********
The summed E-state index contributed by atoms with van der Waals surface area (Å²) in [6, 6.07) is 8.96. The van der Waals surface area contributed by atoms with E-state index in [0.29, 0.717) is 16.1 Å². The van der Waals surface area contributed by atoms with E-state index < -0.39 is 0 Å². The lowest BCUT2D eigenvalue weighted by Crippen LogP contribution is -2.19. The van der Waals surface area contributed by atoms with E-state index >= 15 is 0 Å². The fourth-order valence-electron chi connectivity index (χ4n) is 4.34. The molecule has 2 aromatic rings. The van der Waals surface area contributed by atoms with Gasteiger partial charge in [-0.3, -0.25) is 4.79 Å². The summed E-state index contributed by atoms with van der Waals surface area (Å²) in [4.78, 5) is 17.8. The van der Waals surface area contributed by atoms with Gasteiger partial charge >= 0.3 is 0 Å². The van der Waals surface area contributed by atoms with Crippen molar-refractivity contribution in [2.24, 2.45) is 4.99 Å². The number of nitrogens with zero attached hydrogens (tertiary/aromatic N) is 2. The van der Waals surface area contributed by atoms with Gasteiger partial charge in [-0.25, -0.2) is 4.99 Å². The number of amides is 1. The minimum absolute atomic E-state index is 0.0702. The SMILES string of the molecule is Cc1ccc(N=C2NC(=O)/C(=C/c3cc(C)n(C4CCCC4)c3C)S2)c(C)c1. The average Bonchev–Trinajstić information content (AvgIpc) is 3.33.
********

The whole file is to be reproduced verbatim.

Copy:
The summed E-state index contributed by atoms with van der Waals surface area (Å²) in [6, 6.07) is 8.96. The van der Waals surface area contributed by atoms with E-state index in [0.29, 0.717) is 16.1 Å². The van der Waals surface area contributed by atoms with E-state index < -0.39 is 0 Å². The lowest BCUT2D eigenvalue weighted by Crippen LogP contribution is -2.19. The van der Waals surface area contributed by atoms with E-state index >= 15 is 0 Å². The fourth-order valence-electron chi connectivity index (χ4n) is 4.34. The molecule has 2 aromatic rings. The van der Waals surface area contributed by atoms with Gasteiger partial charge in [-0.3, -0.25) is 4.79 Å². The summed E-state index contributed by atoms with van der Waals surface area (Å²) in [4.78, 5) is 17.8. The van der Waals surface area contributed by atoms with Gasteiger partial charge >= 0.3 is 0 Å². The van der Waals surface area contributed by atoms with Crippen molar-refractivity contribution in [2.24, 2.45) is 4.99 Å². The number of nitrogens with zero attached hydrogens (tertiary/aromatic N) is 2. The van der Waals surface area contributed by atoms with Gasteiger partial charge in [-0.25, -0.2) is 4.99 Å². The number of amides is 1. The minimum absolute atomic E-state index is 0.0702. The SMILES string of the molecule is Cc1ccc(N=C2NC(=O)/C(=C/c3cc(C)n(C4CCCC4)c3C)S2)c(C)c1. The average Bonchev–Trinajstić information content (AvgIpc) is 3.33.